Through a friend, Klohr learned about La Cocina VA, a nonprofit dedicated to providing job training and entrepreneurship development services at a training facility in the Washington, D.C-area.

La Cocina VA's, which translates to "the kitchen" in Spanish, offers its Bilingual Culinary Training program to prepare low-and moderate-income individuals from diverse backgrounds to launch careers in the food industry.

That program gave Klohr the ability to fully immerse herself in the baking industry within a professional kitchen facility and receive training in an array of subjects including culinary skills, food safety, career development and English language classes.

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This article originally appeared on 12.02.19


Just imagine being an 11-year-old boy who's been shuffled through the foster care system. No forever home. No forever family. No idea where you'll be living or who will take care of you in the near future.

Then, a loving couple takes you under their care and chooses to love you forever.

What could one be more thankful for?

That's why when a fifth grader at Deerfield Elementary School in Cedar Hills, Utah was asked by his substitute teacher what he's thankful for this Thanksgiving, he said finally being adopted by his two dads.

via OD Action / Twitter

To the child's shock, the teacher replied, "that's nothing to be thankful for," and then went on a rant in front of 30 students saying that "two men living together is a sin" and "homosexuality is wrong."

While the boy sat there embarrassed, three girls in the class stood up for him by walking out of the room to tell the principal. Shortly after, the substitute was then escorted out of the building.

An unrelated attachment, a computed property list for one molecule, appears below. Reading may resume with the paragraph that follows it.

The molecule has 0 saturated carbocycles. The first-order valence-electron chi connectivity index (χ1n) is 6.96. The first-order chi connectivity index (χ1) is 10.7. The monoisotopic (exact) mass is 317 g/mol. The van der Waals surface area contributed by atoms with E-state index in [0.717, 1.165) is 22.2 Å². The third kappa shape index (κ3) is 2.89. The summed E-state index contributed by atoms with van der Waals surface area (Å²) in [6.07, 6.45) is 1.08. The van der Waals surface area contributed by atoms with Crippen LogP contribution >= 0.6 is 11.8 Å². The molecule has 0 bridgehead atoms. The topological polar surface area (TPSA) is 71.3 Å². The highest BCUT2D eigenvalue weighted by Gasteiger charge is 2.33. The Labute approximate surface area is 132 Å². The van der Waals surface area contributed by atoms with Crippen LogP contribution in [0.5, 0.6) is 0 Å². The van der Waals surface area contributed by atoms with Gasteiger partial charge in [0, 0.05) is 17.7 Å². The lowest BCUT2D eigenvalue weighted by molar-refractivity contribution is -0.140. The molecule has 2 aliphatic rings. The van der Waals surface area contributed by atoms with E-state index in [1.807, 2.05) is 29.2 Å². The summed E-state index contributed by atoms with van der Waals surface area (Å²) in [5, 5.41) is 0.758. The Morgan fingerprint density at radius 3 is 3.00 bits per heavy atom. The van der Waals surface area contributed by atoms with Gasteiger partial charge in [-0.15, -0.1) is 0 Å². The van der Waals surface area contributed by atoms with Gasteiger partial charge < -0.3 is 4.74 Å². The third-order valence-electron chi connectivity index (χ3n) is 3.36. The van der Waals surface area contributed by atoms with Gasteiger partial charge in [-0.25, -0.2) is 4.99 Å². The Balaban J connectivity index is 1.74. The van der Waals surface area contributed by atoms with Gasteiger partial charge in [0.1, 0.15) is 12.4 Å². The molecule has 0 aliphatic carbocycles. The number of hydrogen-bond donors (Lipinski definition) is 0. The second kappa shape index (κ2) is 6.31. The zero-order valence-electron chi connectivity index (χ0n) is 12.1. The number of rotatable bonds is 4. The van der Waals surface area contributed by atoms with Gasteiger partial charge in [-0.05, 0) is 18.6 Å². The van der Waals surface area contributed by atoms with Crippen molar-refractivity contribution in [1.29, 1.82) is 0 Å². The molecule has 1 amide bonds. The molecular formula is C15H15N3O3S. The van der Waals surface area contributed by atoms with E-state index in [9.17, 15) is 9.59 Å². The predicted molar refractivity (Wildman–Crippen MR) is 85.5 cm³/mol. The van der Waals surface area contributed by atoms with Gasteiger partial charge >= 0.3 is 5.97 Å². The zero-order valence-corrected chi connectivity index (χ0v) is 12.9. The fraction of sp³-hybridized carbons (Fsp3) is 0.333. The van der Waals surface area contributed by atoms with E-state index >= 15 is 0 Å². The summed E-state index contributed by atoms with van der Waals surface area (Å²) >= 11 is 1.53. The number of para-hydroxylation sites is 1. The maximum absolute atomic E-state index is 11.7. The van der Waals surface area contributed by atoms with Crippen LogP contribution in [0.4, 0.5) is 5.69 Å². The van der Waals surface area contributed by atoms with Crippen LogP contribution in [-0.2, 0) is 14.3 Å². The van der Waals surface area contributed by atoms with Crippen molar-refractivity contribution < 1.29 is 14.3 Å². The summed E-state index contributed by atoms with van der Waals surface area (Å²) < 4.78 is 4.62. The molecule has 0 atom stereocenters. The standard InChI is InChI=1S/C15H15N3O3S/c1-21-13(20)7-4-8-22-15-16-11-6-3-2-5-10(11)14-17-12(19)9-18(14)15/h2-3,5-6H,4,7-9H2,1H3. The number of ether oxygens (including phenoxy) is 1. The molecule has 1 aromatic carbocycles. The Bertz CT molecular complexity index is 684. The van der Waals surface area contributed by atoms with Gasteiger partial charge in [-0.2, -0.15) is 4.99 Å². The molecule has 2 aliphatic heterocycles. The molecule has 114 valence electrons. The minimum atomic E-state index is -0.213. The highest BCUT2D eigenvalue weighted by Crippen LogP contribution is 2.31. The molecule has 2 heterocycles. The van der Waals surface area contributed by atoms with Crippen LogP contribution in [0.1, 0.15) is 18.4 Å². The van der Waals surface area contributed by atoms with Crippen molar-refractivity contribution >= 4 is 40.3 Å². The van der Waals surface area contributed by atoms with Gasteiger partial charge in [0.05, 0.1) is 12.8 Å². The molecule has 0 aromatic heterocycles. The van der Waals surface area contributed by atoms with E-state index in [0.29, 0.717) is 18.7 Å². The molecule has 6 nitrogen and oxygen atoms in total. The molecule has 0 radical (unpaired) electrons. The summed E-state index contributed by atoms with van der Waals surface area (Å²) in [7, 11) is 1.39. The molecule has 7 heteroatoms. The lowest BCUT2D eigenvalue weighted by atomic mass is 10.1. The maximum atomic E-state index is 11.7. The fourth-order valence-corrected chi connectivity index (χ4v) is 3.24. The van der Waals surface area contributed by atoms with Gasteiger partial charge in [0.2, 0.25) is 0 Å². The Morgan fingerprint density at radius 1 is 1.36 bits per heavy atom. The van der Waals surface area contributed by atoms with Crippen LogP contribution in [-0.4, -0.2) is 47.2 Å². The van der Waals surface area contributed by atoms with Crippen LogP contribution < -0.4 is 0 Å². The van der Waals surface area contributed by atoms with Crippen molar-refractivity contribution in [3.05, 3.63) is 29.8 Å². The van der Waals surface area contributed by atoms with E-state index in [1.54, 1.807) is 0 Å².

While on her way out she scolded the boy, saying it was his fault she was removed.

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One of the boy's parents-to-be is Louis van Amstel, is a former dancer on ABC's "Dancing with the Stars." "It's absolutely ridiculous and horrible what she did," he told The Salt Lake Tribune. "We were livid. It's 2019 and this is a public school."

The boy told his parents-to-be he didn't speak up in the classroom because their final adoption hearing is December 19 and he didn't want to do anything that would interfere.

He had already been through two failed adoptions and didn't want it to happen again.

via Loren Javier / Flickr

A spokesperson for the Alpine School District didn't go into detail about the situation but praised the students who spoke out.

"Fellow students saw a need, and they were able to offer support," David Stephenson said. "It's awesome what happened as far as those girls coming forward."

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He also said that "appropriate action has been taken" with the substitute teacher.

"We are concerned about any reports of inappropriate behavior and take these matters very seriously," Kelly Services, the school the contracts out substitute teachers for the district, said in a statement. "We conduct business based on the highest standards of integrity, quality, and professional excellence. We're looking into this situation."

After the incident made the news, the soon-to-be adoptive parents' home was covered in paper hearts that said, "We love you" and "We support you."

Religion is supposed to make us better people.

But what have here is clearly a situation where a woman's judgement about what is good and right was clouded by bigoted dogma. She was more bothered by the idea of two men loving each other than the act of pure love they committed when choosing to adopt a child.